Stephen Malkmus and the Jicks – Mirror Traffic

It was nearing the end of the summer of 2010 and I was sweating my balls off in Prague, drinking the common varieties of tasty Czech beer that I had grown to love during my half a year stay there – Gambrinus, Kozel, Staropramen and others – but mainly those three. I was loving my time there, but I had no computer, no guitar and, most importantly, tickets to the first Central Park Pavement show in September of 2010. I had purchased the ticket a year prior, before I even knew I’d be spending most of 2010 in Europe. What to do?

Well, I made the right decision and booked a flight back to the states, back to where I’d see one of the adored bands of my childhood perform for the first time. Okay, I missed my friends and family too, and my guitar, and my mountain bike, and sobriety (well, maybe not so much…)

And so, as Malkmus and the boys busted into the opening bars of “Shady Lane”, and I took a sip on my overpriced Central Park Summerstage beer and sparked up what was likely my tenth joint of the day, I was very happy that I was back in the states, even though I wouldn’t trade my time in Prague and the rest of Europe for anything. I was happy. I was having the time of my life. I wouldn’t trade that experience for anything, either.

Blast forward less than a year, and I’m ready to set off on another adventure. This time, on the continent of my birth, but on the other side of it. I will be wandering around California. And, I have a soundtrack – what, in my opinion, may wind up being my album of the year, the consistently engaging Mirror Traffic by a band called the Jicks, whose leader happens to be a dude named Stephen Malkmus, who happens to be the leader of Pavement. Nice.

The beauty of this album came as a surprise to me. I’ve spent the past several months listening to a lot of electronic music and hip hop, and I just didn’t expect to fall in love with a guitar-driven rock album at this time. I mean, I expected to like it, but not love it, not think, as I do, that it’s the best thing Malkmus has been involved in since Pavement, and maybe including Pavement. This album is that good. And I know that it will never be for me what Pavement is. It couldn’t. I can still recall vague, distant memories of driving down route 80 in Pennsylvania, blasting Crooked Rain as loud as I could stand, or skating some basketball court in my hometown late at night with “Summer Babe” emanating from the stereo of my car. These are not pivotal moments of my life, but the strength of the music made them into lasting memories, faded with time, but perhaps more meaningful because of that. This new record can never be that, because I’ve grown up, and the impressions left on us as children are endowed with a different kind of meaning than impressions left on our adult selves, though I’m not saying this is bad, or good, for that matter… just different. And yet, as the lead guitar of the track “Gorgeous Georgie” blasted from the speakers in my car as I drove home this evening, I got a tingling in my spine, and I felt good. I felt awesome, actually (no drugs were involved. I promise).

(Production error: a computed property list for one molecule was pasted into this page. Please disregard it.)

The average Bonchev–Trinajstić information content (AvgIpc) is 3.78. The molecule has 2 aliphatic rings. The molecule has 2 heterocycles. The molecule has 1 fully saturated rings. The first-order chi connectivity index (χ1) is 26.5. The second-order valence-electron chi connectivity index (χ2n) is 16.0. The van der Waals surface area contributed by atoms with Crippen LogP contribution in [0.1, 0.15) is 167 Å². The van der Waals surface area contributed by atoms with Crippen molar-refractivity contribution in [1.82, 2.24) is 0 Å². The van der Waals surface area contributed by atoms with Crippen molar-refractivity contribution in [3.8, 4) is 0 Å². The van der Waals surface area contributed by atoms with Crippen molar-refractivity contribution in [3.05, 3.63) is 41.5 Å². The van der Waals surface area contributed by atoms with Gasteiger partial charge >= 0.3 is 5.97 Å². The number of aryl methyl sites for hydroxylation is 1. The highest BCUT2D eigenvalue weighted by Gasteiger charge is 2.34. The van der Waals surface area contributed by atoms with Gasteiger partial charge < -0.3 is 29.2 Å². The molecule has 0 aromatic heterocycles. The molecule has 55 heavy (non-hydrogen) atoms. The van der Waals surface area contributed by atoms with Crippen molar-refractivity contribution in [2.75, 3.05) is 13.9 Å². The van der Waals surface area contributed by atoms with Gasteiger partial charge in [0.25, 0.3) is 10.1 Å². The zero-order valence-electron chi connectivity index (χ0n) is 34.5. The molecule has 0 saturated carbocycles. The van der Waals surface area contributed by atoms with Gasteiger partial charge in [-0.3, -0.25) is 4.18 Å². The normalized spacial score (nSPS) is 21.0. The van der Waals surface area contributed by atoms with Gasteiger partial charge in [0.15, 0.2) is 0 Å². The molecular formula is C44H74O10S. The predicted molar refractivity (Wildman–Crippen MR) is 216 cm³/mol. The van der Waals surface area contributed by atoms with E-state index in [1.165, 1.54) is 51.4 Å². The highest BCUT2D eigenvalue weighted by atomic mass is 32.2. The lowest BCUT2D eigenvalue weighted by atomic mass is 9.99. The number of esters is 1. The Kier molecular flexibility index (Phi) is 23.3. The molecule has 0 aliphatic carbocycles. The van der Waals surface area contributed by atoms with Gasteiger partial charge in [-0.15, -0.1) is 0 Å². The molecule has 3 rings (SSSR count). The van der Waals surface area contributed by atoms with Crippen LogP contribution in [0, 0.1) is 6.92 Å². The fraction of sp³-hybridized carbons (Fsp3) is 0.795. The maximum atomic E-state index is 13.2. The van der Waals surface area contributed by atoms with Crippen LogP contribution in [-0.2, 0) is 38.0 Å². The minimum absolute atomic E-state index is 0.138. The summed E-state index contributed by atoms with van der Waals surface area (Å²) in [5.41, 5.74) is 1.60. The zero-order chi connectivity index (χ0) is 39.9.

Mirror Traffic is a monster of an album. In many ways, it manages to harken back to that Pavementy vibe – the careless, care-free, profound-by-the-way-of-playful feel that Pavement did better than anyone, and which Malkmus always seemed to be moving away from with the Jicks albums, into more complex, intricate, at times jam-bandy or even proggy territory – and this record has that feel too, but in a better, more natural way. Nothing on this album seems forced. It is fun from start to finish, but engaging, complex, and musically inventive at the same time. But, enough words about this masterpiece. It needs to be heard, not talked about endlessly by a sea of people who just like to hear themselves type… So, in closing, I leave you a video for “No One Is (As I Are Be)”…


One Response to “Stephen Malkmus and the Jicks – Mirror Traffic”

  1. kalajour iil Says:

    this is good. good posts. funny shit.

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